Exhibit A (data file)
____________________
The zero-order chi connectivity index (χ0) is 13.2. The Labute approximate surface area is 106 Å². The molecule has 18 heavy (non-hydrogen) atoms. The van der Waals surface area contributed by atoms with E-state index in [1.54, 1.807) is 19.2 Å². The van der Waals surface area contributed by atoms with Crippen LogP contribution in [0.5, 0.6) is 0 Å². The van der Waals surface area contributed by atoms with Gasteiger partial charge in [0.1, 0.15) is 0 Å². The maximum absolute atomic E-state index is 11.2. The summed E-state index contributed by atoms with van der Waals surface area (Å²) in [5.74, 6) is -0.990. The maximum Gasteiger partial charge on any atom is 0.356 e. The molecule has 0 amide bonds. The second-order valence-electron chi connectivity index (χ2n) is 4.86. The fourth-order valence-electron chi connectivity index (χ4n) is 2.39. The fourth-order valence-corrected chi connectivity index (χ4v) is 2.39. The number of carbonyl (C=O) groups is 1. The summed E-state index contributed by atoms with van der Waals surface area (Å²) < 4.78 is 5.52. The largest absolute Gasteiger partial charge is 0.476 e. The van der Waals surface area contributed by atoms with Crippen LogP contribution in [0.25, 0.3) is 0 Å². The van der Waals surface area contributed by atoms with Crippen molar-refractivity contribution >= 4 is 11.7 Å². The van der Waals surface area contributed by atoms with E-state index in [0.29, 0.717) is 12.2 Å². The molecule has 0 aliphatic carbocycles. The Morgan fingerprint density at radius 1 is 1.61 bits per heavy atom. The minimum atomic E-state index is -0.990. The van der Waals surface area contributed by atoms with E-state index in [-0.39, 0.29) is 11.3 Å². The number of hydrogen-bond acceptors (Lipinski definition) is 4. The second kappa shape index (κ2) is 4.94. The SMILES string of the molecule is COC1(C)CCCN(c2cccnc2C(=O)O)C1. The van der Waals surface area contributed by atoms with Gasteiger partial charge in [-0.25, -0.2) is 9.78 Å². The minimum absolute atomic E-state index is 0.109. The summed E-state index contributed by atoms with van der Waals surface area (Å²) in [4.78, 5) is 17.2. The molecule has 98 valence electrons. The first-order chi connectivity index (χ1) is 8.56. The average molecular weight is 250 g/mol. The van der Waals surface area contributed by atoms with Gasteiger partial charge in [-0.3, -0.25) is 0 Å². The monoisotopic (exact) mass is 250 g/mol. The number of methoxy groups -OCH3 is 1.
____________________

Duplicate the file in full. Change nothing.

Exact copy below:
The zero-order chi connectivity index (χ0) is 13.2. The Labute approximate surface area is 106 Å². The molecule has 18 heavy (non-hydrogen) atoms. The van der Waals surface area contributed by atoms with E-state index in [1.54, 1.807) is 19.2 Å². The van der Waals surface area contributed by atoms with Crippen LogP contribution in [0.5, 0.6) is 0 Å². The van der Waals surface area contributed by atoms with Gasteiger partial charge in [0.1, 0.15) is 0 Å². The maximum absolute atomic E-state index is 11.2. The summed E-state index contributed by atoms with van der Waals surface area (Å²) in [5.74, 6) is -0.990. The maximum Gasteiger partial charge on any atom is 0.356 e. The molecule has 0 amide bonds. The second-order valence-electron chi connectivity index (χ2n) is 4.86. The fourth-order valence-electron chi connectivity index (χ4n) is 2.39. The fourth-order valence-corrected chi connectivity index (χ4v) is 2.39. The number of carbonyl (C=O) groups is 1. The summed E-state index contributed by atoms with van der Waals surface area (Å²) < 4.78 is 5.52. The largest absolute Gasteiger partial charge is 0.476 e. The van der Waals surface area contributed by atoms with Crippen LogP contribution in [0.25, 0.3) is 0 Å². The van der Waals surface area contributed by atoms with Crippen molar-refractivity contribution >= 4 is 11.7 Å². The van der Waals surface area contributed by atoms with E-state index in [0.29, 0.717) is 12.2 Å². The molecule has 0 aliphatic carbocycles. The Morgan fingerprint density at radius 1 is 1.61 bits per heavy atom. The minimum atomic E-state index is -0.990. The van der Waals surface area contributed by atoms with E-state index in [-0.39, 0.29) is 11.3 Å². The number of hydrogen-bond acceptors (Lipinski definition) is 4. The second kappa shape index (κ2) is 4.94. The SMILES string of the molecule is COC1(C)CCCN(c2cccnc2C(=O)O)C1. The van der Waals surface area contributed by atoms with Gasteiger partial charge in [-0.25, -0.2) is 9.78 Å². The minimum absolute atomic E-state index is 0.109. The summed E-state index contributed by atoms with van der Waals surface area (Å²) in [4.78, 5) is 17.2. The molecule has 98 valence electrons. The first-order chi connectivity index (χ1) is 8.56. The average molecular weight is 250 g/mol. The van der Waals surface area contributed by atoms with Gasteiger partial charge in [-0.3, -0.25) is 0 Å². The monoisotopic (exact) mass is 250 g/mol. The number of methoxy groups -OCH3 is 1.